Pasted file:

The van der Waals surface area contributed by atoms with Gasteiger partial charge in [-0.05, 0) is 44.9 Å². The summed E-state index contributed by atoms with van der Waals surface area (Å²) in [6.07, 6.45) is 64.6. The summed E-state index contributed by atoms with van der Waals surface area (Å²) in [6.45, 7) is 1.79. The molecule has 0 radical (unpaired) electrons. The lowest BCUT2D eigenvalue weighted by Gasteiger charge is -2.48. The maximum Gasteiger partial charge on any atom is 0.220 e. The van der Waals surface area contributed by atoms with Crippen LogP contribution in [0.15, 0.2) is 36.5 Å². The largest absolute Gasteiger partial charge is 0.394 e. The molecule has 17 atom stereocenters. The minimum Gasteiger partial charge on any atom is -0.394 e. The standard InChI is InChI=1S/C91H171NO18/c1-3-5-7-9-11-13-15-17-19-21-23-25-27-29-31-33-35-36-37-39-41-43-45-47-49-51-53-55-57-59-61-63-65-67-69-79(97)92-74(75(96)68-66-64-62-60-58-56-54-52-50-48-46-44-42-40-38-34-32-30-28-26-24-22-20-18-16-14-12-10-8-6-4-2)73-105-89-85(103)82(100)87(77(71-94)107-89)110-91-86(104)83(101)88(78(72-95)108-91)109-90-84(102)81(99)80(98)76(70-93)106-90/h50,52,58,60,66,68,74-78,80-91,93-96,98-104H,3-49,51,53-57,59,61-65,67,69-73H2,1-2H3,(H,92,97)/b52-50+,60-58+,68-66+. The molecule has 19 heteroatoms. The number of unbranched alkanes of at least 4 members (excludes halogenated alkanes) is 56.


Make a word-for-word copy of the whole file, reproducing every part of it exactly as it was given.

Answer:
The van der Waals surface area contributed by atoms with Gasteiger partial charge in [-0.05, 0) is 44.9 Å². The summed E-state index contributed by atoms with van der Waals surface area (Å²) in [6.07, 6.45) is 64.6. The summed E-state index contributed by atoms with van der Waals surface area (Å²) in [6.45, 7) is 1.79. The molecule has 0 radical (unpaired) electrons. The lowest BCUT2D eigenvalue weighted by Gasteiger charge is -2.48. The maximum Gasteiger partial charge on any atom is 0.220 e. The van der Waals surface area contributed by atoms with Crippen LogP contribution in [0.15, 0.2) is 36.5 Å². The largest absolute Gasteiger partial charge is 0.394 e. The molecule has 17 atom stereocenters. The minimum Gasteiger partial charge on any atom is -0.394 e. The standard InChI is InChI=1S/C91H171NO18/c1-3-5-7-9-11-13-15-17-19-21-23-25-27-29-31-33-35-36-37-39-41-43-45-47-49-51-53-55-57-59-61-63-65-67-69-79(97)92-74(75(96)68-66-64-62-60-58-56-54-52-50-48-46-44-42-40-38-34-32-30-28-26-24-22-20-18-16-14-12-10-8-6-4-2)73-105-89-85(103)82(100)87(77(71-94)107-89)110-91-86(104)83(101)88(78(72-95)108-91)109-90-84(102)81(99)80(98)76(70-93)106-90/h50,52,58,60,66,68,74-78,80-91,93-96,98-104H,3-49,51,53-57,59,61-65,67,69-73H2,1-2H3,(H,92,97)/b52-50+,60-58+,68-66+. The molecule has 19 heteroatoms. The number of unbranched alkanes of at least 4 members (excludes halogenated alkanes) is 56.